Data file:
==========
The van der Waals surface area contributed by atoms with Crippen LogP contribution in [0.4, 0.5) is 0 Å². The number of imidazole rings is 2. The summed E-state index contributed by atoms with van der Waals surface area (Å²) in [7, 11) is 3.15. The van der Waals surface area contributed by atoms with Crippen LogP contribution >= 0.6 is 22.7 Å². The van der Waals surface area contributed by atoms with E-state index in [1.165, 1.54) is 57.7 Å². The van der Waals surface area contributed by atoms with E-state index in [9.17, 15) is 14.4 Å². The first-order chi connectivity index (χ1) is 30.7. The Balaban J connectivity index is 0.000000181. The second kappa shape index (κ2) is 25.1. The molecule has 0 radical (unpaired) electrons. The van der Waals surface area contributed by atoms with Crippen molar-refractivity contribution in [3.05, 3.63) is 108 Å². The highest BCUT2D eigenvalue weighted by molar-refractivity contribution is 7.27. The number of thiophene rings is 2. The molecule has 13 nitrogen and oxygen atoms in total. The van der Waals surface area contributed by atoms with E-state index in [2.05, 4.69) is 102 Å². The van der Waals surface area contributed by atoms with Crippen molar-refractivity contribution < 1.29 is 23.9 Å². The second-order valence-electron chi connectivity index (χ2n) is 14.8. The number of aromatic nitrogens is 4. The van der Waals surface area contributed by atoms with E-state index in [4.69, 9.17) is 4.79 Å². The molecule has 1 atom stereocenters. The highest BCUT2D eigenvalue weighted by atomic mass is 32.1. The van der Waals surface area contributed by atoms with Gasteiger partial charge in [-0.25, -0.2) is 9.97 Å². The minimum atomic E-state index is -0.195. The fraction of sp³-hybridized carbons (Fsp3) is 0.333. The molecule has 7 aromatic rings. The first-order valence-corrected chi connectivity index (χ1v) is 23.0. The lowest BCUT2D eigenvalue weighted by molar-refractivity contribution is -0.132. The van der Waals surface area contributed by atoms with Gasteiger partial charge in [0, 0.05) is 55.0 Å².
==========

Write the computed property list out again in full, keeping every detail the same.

The van der Waals surface area contributed by atoms with Crippen LogP contribution in [0.4, 0.5) is 0 Å². The number of imidazole rings is 2. The summed E-state index contributed by atoms with van der Waals surface area (Å²) in [7, 11) is 3.15. The van der Waals surface area contributed by atoms with Crippen LogP contribution >= 0.6 is 22.7 Å². The van der Waals surface area contributed by atoms with E-state index in [1.165, 1.54) is 57.7 Å². The van der Waals surface area contributed by atoms with E-state index in [9.17, 15) is 14.4 Å². The first-order chi connectivity index (χ1) is 30.7. The Balaban J connectivity index is 0.000000181. The second kappa shape index (κ2) is 25.1. The molecule has 0 radical (unpaired) electrons. The van der Waals surface area contributed by atoms with Crippen molar-refractivity contribution in [3.05, 3.63) is 108 Å². The highest BCUT2D eigenvalue weighted by molar-refractivity contribution is 7.27. The number of thiophene rings is 2. The molecule has 13 nitrogen and oxygen atoms in total. The van der Waals surface area contributed by atoms with E-state index in [2.05, 4.69) is 102 Å². The van der Waals surface area contributed by atoms with Crippen molar-refractivity contribution < 1.29 is 23.9 Å². The second-order valence-electron chi connectivity index (χ2n) is 14.8. The number of aromatic nitrogens is 4. The van der Waals surface area contributed by atoms with E-state index in [4.69, 9.17) is 4.79 Å². The molecule has 1 atom stereocenters. The highest BCUT2D eigenvalue weighted by atomic mass is 32.1. The van der Waals surface area contributed by atoms with Gasteiger partial charge in [-0.25, -0.2) is 9.97 Å². The minimum atomic E-state index is -0.195. The fraction of sp³-hybridized carbons (Fsp3) is 0.333. The molecule has 7 aromatic rings. The first-order valence-corrected chi connectivity index (χ1v) is 23.0. The lowest BCUT2D eigenvalue weighted by molar-refractivity contribution is -0.132. The van der Waals surface area contributed by atoms with Gasteiger partial charge in [0, 0.05) is 55.0 Å².